People once thought Catholic schools would accomplish this miracle, too. Just look at the "Catholic" schools today! Now picture your Catholic oasis as pretty much a very large Catholic school, where everybody can attend. It really isn't much different. SOUNDS good. But then there's humanity, which always slides downward unless people actually fight the good fight... which is ironically what most of them move to such places to AVOID doing.

    If we hide from the conflicts of the world, how are we doing more than simply hiding from the cross, or hiding from the scorn and the fight we'll face if we do our "gettin' holy" in a secular city somewhere else?

    We all have a yellow streak running through us (thanks to original sin). Nobody wants to fight if they can take it easy. But there's nothing in the Bible about taking it easy, hiding from the conflict caused by our Faith, or all running off together and waiting for the rest of the world to just go up in smoke. That's no part of Catholicism I know of.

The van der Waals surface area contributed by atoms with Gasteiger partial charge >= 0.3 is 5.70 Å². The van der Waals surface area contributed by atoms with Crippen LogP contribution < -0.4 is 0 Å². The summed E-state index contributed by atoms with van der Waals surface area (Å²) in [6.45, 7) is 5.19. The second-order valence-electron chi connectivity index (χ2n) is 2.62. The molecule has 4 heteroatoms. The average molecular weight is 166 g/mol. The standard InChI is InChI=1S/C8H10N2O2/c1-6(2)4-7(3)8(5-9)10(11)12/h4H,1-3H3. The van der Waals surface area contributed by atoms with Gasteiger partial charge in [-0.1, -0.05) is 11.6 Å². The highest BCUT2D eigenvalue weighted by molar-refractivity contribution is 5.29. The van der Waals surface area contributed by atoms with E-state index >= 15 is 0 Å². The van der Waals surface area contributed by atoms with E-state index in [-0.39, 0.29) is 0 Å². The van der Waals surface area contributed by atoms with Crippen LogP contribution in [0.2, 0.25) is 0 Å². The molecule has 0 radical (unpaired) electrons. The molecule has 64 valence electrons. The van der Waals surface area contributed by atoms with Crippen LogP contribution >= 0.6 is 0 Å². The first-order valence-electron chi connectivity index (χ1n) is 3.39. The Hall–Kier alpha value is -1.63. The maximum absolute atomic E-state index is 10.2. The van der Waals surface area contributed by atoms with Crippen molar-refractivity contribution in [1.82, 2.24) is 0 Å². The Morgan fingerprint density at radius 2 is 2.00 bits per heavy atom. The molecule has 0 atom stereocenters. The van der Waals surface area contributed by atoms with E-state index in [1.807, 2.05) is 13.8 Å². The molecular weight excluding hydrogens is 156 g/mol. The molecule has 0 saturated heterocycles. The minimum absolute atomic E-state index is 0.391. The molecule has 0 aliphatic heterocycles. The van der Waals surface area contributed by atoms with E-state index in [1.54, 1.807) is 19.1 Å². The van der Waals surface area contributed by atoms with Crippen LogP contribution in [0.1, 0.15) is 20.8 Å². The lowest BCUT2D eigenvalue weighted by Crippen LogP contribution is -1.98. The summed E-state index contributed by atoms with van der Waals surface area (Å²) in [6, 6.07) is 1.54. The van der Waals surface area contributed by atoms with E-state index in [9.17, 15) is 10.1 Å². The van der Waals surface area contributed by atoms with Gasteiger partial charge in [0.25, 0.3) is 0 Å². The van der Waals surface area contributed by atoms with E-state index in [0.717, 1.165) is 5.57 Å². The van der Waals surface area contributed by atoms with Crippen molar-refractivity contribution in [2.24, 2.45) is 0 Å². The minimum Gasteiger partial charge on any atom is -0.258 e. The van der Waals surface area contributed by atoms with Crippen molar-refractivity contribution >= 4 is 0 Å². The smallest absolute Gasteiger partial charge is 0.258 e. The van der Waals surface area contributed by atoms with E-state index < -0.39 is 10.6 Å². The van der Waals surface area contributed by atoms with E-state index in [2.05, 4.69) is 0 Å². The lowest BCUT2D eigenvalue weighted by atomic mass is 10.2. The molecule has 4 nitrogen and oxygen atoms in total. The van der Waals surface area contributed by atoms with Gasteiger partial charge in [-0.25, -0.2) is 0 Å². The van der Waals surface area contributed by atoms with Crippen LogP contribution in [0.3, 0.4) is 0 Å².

:nunchaku:
    I renounce any and all of my former views against what the Church through Pope Leo XIII said, "This, then, is the teaching of the Catholic Church ...no one of the several forms of government is in itself condemned, inasmuch as none of them contains anythi

    Offline Raoul76

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    « Reply #3 on: June 09, 2010, 11:20:59 PM »
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  • Dulcamara said:
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    Nobody wants to fight if they can take it easy. But there's nothing in the Bible about taking it easy, hiding from the conflict caused by our Faith, or all running off together and waiting for the rest of the world to just go up in smoke.